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Climate, Season and Environment of Nepal नेपालको हावापानी, ऋतु र वातावरण


Altitudinal belts

Satellite image of Nepal in October 2002

Nepal's latitude is about the same as that of the United States state of Florida, however with elevations ranging from less than 100 meters (300 ft) to over 8,000 meters (26,000 ft) and precipitation from 160 millimeters (6 in) to over 5,000 millimeters (16 ft) the country has eight climate zones from tropical to perpetual snow.[5]

The tropical zone below 1,000 meters (3,300 ft) experiences frost less than once per decade. It can be subdivided into lower tropical (below 300 meters or 1,000 ft.) with 18% of the nation's land area) and upper (18% of land area) tropical zones. The best mangoes and well as papaya and banana are largely confined to the lower zone. Other fruit such as litcheejackfruitcitrus and mangoes of lower quality grow in the upper tropical zone as well. Winter crops include grains and vegetables typically grown in temperate climates. The Outer Terai is virtually all in the lower tropical zone. Inner Terai valleys span both tropical zones. The Sivalik Hills are mostly upper tropical. Tropical climate zones extend far upriver valleys across the Middle Hills and even into the Mountain regions.

The subtropical climate zone from 1,000 to 2,000 meters (3,300 to 6,600 ft) occupies 22% of Nepal's land area and is the most prevalent climate of the Middle Hills above river valleys. It experiences frost up to 53 days per year, however, this varies greatly with elevation, proximity to high mountains and terrain either draining or ponding cold air drainage. Crops include ricemaizemilletwheatpotatostone fruits and citrus.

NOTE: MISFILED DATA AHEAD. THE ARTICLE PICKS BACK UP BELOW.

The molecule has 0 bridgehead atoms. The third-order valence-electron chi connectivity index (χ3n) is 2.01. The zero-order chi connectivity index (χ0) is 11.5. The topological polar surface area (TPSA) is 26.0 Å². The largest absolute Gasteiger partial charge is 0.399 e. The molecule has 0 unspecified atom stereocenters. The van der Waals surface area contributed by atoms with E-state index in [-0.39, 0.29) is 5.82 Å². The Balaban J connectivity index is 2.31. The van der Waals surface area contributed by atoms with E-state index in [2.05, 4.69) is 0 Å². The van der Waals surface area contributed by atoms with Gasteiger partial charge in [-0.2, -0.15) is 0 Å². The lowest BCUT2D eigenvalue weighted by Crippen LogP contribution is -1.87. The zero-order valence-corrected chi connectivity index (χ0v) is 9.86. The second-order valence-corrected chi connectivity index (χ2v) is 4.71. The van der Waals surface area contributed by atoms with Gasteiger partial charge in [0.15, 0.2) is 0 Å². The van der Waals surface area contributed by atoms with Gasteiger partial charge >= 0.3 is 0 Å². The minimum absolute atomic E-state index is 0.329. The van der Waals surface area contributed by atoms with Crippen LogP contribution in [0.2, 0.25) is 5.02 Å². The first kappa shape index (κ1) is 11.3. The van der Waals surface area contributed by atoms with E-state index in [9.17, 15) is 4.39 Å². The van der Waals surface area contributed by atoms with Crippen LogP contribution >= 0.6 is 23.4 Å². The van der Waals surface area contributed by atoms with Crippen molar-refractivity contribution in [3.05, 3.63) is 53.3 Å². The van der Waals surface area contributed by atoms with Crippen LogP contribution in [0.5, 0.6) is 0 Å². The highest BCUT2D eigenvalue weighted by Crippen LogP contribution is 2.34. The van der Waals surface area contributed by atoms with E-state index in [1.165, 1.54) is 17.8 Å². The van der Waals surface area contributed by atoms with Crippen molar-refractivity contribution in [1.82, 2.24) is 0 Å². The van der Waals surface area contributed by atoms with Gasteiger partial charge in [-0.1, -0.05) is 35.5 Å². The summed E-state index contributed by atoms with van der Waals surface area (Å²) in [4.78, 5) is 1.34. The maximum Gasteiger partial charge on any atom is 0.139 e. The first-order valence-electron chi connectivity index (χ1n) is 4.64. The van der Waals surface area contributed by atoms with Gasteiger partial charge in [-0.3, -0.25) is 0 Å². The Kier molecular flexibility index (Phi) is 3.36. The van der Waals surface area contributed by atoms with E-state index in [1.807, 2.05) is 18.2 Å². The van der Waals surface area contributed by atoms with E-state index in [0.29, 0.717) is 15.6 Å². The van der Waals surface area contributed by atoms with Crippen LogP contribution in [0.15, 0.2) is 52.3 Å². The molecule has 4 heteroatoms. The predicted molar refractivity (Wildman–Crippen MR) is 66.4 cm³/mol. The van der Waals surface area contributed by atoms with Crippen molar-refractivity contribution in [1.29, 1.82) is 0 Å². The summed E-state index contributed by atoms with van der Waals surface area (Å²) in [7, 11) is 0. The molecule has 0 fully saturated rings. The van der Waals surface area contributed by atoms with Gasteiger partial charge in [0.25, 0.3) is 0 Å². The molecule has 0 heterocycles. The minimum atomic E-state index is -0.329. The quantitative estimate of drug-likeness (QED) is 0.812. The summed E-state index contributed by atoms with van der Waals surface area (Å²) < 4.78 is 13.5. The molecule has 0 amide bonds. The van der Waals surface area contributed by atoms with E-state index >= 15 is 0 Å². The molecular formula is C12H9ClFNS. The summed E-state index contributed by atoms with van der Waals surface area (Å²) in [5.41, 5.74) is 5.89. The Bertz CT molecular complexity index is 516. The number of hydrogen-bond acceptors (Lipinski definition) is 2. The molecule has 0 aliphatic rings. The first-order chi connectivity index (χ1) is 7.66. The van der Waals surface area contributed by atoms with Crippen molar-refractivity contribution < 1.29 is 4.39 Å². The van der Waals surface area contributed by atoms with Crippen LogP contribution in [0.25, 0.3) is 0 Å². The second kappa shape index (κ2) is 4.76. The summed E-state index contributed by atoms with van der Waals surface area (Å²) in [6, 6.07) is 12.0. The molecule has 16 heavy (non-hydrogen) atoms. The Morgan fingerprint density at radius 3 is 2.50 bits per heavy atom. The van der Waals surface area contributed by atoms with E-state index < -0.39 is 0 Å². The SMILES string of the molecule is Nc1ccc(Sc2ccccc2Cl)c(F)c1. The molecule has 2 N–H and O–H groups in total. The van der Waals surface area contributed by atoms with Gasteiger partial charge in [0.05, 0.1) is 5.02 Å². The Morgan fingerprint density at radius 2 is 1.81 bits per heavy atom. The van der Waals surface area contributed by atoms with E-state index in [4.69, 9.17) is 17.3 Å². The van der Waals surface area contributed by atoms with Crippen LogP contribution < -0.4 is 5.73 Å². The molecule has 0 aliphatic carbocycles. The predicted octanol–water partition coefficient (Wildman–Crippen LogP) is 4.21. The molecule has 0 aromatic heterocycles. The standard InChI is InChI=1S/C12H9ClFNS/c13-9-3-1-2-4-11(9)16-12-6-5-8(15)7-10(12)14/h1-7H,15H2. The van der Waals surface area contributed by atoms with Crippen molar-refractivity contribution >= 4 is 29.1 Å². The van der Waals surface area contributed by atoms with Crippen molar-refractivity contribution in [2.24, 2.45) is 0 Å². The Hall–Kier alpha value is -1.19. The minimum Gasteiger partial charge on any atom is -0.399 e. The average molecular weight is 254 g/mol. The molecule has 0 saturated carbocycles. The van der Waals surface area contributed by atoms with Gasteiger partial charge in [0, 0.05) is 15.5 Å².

The great majority of Nepal's population occupies the tropical and subtropical climate zones. In the Middle Hills, "upper-caste" Hindus are concentrated in tropical valleys which are well suited for rice cultivation while Janajati ethnic groups mostly live above in the subtropical zone and grow other grains more than rice.

The Temperate climate zone from 2,000 to 3,000 meters (6,600 to 9,800 ft) occupies 12% of Nepal's land area and has up to 153 annual days of frost. It is encountered in higher parts of the Middle Hills and throughout much of the Mountain region. Crops include cold-tolerant rice, maize, wheat, barley, potato, applewalnutpeach, various cole, amaranthus and buckwheat.

The Subalpine zone from 3,000 to 4,000 meters (9,800 to 13,100 ft) occupies 9% of Nepal's land area, mainly in the Mountain and Himalayan regions. It has permanent settlements in the Himalaya, but further south it is only seasonally occupied as pasture for sheep, goats, yak and hybrids in warmer months. There are up to 229 annual days of frost here. Crops include barley, potato, cabbagecauliflower, amaranthus, buckwheat and apple. Medicinal plants are also gathered.

The Alpine zone from 4,000 to 5,000 meters (13,100 to 16,400 ft) occupies 8% of the country's land area. There are a few permanent settlements above 4,000 meters. There is virtually no plant cultivation although medicinal herbs are gathered. Sheepgoatsyaks and hybrids are pastured in warmer months.

Above 5,000 meters the climate becomes Nival and there is no human habitation or even seasonal use.

Arid and semi-arid land in the rainshadow of high ranges have a Transhimalayan climate. Population density is very low. Cultivation and husbandry conform to subalpine and alpine patterns but depend on snowmelt and streams for irrigation.

Precipitation generally decreases from east to west with increasing distance from the Bay of Bengal, source of the summer monsoon. Eastern Nepal gets about 2,500 mm (100 in) annually; the Kathmandu area about 1,400 mm (55 in) and western Nepal about 1,000 mm (40 in). This pattern is modified by adiabatic effects as rising air masses cool and drop their moisture content on windward slopes, then warm up as they descend so relative humidity drops. Annual precipitation reaches 5,500 mm (18 ft) on windward slopes in the Annapurna Himalaya beyond a relatively low stretch of the Lower Himalayan Range. In rainshadows beyond the high mountains, annual precipitation drops as low as 160 mm (6 in).